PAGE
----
After Laura and Dexter were done, it was time for Cowboy and me to take our turn. My concerns were that Cowboy is my tenth horse, and that makes 10 horses I've owned that work off the forehand rather than the hind end, and maybe it is not the horse that is the cause of my never achieving a flying lead change. I was also concerned about his saddle fit issues and what I may be doing to contribute to it. Colleen focused on the flying lead changes and assured me that we would achieve it that day. Wow! After 40 years of trying....She also went into some detail about the bit I was using (a thick French link mouthpiece recommended and sold by Parelli)--apparently this is a popular bit with larger horses with wide mouths, but not appropriate for smaller mouths (she referrred to Cowboy's mouth as a "teacup" mouth), and recommends a very inexpensive loose-ring sweet iron snaffle sold by Stateline Tack. Cowboy does tend to fuss a lot with the French link bit, and I do have another bit very similar to the Stateline bit that I intend to try when I have 5 free minutes. Then she recommended abandoning the rope reins in favor of leather (much easier to make subtle adjustments), and then we shortened my stirrups A LOT. She had me trot and canter along the rail, and disengage the hindquarters so that we were moving diagonally across the arena toward the opposite rail. I would have sworn we had this move down, but it was way harder than I would have thought and we kept getting crooked. To correct this, she had us go off the diagonal into a circle--not an intuitive move, but designed to get the correct bend and flexibility. The idea was that when we reached the opposite side, we would do a fairly fast change of direction, so that if we were moving from right to left diagonally across the arena, when we reached the left fence, we would start circling to the right--forcing a lead change from left to right. Sounds good in practice but really hard to do! I kept getting my hands too high so what with correcting my hand height, the newly shortened stirrups, and continued crookedness, we never did achieve a flying lead change, but boy did I learn a lot. I have a western saddle, and I kept getting the reins snagged on the horn. I was not adjusted to the short stirrups, so when Cowboy would slow down abruptly I felt I was going to catapult over his head. But, the fact that she was asking to accomplish so much actually made me feel much better about my riding ability since she would not have been asking for these fairly complex moves if she didn't think we were capable of achieving them. After an hour of this, Cowboy and I were both dripping sweat (did I mention the temp was in the 80's?). We were allowed to set up a video camera so there is a clip from the video here. (I had to compress the file to upload so it looks like the quality is seriously compromised). One useful bit of info that Colleen imparted is that the preferred libation for riding is gin and tonic rather than beer as the gin and tonic tastes good even when warm and the beer does not! Who knows what you will learn at these events.....I also got caught red-handed (red-footed?) in my relentless and mindless kicking of my horse. Feedback--DO NOT kick your horse with your heel! One nudge with the mid-calf or with the knee, and if you don't get a response, go to the crop/whip. The horse should respond to leg pressure, and if you keep after them with the leg, it is just annoying nagging.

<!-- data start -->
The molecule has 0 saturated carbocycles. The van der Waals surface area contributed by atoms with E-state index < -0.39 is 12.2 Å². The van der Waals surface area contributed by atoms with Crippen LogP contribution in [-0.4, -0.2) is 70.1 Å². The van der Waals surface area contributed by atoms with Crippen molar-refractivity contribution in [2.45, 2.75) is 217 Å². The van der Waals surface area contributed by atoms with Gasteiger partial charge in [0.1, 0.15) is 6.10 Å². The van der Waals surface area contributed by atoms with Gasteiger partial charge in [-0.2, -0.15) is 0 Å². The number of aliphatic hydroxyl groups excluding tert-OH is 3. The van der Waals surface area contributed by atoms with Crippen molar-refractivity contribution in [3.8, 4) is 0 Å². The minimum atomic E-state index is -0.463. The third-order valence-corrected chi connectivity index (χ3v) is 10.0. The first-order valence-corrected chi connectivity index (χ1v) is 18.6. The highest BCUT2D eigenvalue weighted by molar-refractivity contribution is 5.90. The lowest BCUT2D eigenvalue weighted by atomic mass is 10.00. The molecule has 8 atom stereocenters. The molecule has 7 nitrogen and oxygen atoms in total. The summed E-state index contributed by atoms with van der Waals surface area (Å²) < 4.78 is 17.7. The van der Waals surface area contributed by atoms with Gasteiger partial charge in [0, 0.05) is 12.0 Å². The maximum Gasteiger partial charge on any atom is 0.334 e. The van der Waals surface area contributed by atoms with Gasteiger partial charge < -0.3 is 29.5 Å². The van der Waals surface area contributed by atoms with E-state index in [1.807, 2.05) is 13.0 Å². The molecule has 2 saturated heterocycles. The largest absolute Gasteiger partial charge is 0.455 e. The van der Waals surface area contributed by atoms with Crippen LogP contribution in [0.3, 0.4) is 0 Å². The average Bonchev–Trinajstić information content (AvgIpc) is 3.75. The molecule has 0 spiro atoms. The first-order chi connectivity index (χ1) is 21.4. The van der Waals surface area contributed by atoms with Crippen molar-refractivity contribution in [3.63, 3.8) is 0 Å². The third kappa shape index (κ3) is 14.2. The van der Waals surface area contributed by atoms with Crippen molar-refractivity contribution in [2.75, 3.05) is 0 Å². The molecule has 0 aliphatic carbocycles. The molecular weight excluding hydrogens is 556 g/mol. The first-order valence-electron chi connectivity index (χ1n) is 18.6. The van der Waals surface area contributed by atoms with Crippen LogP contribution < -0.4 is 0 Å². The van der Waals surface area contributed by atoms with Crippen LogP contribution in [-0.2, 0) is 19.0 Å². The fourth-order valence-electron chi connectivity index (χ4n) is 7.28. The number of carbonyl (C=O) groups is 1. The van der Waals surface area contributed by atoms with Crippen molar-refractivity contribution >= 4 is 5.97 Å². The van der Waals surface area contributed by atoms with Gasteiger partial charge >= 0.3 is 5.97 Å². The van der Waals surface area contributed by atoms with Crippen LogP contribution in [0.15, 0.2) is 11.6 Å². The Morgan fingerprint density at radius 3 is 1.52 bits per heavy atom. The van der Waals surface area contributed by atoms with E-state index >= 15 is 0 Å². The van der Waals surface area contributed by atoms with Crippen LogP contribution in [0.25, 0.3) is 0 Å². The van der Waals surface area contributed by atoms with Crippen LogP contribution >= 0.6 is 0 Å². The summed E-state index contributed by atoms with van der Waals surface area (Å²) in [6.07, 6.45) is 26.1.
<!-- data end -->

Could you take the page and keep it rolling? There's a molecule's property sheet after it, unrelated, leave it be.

We were pretty tired as we headed out just before 4 pm and put out good thoughts for a speedy trip home. Alas, not to be. We got onto Hwy 880 at San Jose and immediately traffic slowed to a crawl. This continued, with speeds mostly at 5 mph with occasional bursts of dizzying 35 mph, all the way up the East Bay until just before the Richmond-San Rafael bridge almost 3 hours later, when we finally got clear roadways. We had left the trailer windows open so the horses could get maximum air flow and were praying that we would not have 2 horses suffering from exhaust fume poisoning by the time we got home. They took the whole trip in stride (did I mention that we love our tolerant ponies?) and we finally pulled into the driveway at just after 8 pm.